My first thought when it came to trying to describe this small, slim volume was that it was like Anne Fadiman’s Ex Libris mixed with Bohumil Hrabal’s Too Loud a Solitude. But that’s not quite it.
The House of Paper does share elements of extreme bookishness (as does Anne Fadiman’s collection of essays: one of my ATFs) and it has a fable-like quality (as does Too Loud a Solitude, which, too, is housed in that spare prose that hints at an extremely clever subtext that I struggled to decipher).
But it also has an element of Carlos Ruis Zafon’s Shadow of the Wind, with its romanticism of the printed word and an overarching mystery connected to a specific book, a book with a past. And this comparison is the one which disappoints a little because I was one of those readers who really wanted to love Shadow of the Wind, but didn’t love it enough.
There are parts of The House of Paper that I love, but I might have loved it more. It wouldn’t have taken much. A wider understanding of some of the Spanish-language writers referred to therein. An appreciation of Joseph Conrad. A fondness for sea stories.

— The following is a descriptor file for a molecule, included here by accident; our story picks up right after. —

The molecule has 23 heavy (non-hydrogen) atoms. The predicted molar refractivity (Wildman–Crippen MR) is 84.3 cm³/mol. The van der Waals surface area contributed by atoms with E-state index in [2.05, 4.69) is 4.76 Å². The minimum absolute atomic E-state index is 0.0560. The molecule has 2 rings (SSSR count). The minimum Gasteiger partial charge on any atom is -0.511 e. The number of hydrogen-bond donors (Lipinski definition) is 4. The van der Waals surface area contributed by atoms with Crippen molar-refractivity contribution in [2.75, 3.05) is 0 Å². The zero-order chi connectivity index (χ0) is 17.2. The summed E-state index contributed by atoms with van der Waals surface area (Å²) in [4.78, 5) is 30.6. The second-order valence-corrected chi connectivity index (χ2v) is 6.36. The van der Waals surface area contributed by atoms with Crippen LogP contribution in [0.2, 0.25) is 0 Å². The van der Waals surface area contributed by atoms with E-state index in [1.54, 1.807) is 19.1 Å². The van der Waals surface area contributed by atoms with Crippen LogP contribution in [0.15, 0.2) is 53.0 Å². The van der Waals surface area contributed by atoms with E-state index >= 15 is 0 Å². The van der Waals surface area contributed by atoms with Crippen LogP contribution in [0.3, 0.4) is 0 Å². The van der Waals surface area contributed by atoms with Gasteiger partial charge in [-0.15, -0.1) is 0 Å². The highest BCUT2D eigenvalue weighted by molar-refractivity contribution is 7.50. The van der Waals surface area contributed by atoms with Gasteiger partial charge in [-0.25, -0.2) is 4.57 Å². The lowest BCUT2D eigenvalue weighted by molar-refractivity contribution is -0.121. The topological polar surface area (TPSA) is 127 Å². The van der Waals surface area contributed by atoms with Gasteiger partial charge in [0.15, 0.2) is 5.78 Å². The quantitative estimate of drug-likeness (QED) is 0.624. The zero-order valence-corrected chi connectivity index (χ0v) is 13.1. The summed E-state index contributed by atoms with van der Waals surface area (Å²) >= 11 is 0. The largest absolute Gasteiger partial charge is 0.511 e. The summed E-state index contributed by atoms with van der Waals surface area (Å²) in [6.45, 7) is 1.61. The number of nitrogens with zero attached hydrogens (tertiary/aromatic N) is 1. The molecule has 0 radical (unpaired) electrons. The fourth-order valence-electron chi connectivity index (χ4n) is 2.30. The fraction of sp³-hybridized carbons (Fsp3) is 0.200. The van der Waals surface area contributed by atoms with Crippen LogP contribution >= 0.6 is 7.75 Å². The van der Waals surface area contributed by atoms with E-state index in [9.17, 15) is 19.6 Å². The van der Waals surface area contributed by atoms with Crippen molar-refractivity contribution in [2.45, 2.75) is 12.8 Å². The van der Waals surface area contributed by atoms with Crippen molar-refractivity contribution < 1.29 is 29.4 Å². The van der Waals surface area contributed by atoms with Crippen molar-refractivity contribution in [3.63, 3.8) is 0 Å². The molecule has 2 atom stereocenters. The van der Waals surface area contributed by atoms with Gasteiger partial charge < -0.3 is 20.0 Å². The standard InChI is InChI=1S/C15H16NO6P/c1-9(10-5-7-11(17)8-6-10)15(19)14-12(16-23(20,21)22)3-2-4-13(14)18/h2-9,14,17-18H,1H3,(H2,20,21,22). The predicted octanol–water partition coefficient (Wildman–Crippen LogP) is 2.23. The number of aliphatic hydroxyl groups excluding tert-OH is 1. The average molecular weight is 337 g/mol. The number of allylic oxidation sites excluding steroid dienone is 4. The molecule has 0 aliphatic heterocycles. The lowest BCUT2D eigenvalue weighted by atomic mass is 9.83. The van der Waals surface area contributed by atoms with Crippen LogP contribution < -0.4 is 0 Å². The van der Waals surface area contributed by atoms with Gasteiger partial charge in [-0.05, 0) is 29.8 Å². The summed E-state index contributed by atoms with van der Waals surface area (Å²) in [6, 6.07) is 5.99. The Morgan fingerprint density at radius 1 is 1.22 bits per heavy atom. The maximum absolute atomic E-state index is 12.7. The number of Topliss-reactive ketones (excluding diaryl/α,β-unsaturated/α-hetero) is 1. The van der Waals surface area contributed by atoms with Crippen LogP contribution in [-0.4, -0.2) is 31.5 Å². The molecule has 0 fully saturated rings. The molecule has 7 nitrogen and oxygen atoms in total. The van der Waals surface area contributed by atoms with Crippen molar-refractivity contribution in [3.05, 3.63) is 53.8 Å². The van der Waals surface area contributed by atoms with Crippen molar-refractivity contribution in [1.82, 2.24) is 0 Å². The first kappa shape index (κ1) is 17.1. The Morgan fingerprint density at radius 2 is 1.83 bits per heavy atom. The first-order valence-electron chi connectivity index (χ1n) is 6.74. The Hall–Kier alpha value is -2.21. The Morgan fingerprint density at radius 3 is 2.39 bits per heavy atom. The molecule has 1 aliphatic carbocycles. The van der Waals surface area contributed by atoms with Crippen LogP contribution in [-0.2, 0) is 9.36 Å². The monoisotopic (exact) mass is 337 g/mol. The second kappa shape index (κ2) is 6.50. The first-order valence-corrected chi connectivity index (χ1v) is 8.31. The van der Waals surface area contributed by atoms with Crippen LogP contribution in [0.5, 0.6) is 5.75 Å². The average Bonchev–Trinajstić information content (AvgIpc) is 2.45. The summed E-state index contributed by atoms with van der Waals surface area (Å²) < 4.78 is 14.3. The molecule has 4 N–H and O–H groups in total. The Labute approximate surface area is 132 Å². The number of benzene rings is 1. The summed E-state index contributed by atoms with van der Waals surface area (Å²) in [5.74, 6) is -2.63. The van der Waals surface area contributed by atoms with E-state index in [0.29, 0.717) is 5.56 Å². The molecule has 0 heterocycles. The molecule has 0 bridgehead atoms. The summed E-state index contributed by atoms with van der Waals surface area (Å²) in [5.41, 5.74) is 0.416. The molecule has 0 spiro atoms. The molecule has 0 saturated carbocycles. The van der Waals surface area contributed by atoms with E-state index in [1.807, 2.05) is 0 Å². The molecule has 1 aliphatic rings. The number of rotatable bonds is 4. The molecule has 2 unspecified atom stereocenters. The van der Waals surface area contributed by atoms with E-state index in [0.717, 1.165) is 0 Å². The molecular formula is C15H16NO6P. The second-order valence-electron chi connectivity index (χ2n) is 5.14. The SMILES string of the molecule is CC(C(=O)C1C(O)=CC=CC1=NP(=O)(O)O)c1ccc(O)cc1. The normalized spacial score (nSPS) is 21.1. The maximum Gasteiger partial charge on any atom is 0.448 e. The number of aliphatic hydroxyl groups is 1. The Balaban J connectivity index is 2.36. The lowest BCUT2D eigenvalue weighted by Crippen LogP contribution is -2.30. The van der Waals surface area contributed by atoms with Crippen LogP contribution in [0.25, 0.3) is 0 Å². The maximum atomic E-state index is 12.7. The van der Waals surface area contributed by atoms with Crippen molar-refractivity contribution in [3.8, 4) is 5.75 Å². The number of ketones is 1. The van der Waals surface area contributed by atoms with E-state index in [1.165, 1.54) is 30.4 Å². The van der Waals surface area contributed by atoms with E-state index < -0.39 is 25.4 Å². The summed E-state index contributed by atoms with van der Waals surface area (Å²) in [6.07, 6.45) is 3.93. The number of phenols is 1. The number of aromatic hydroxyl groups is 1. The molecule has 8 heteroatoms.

Yes, any one of these might have pushed me into the group of readers who pressed this book on every reading friend. You might be one of those readers.
“Every year I give away at least fifty of them to my students, yet I cannot avoid putting in another double row of shelves; the books are advancing silently, innocently through my house. There is no way I can stop them.”
“But how could I throw away The Call of the Wild, for example, without destroying one of the building bricks of my childhood…”
“Nobody wants to mislay a book. We prefer to lose a ring, a watch, our umbrella, rather than a book whose pages we will never read again, but which retains, just in the sound of its title, a remote and perhaps long-lost emotion.”
“To build up a library is to create a life. It’s never just a random collection of books.”
Have you read this one? Or something else extra-bookish lately?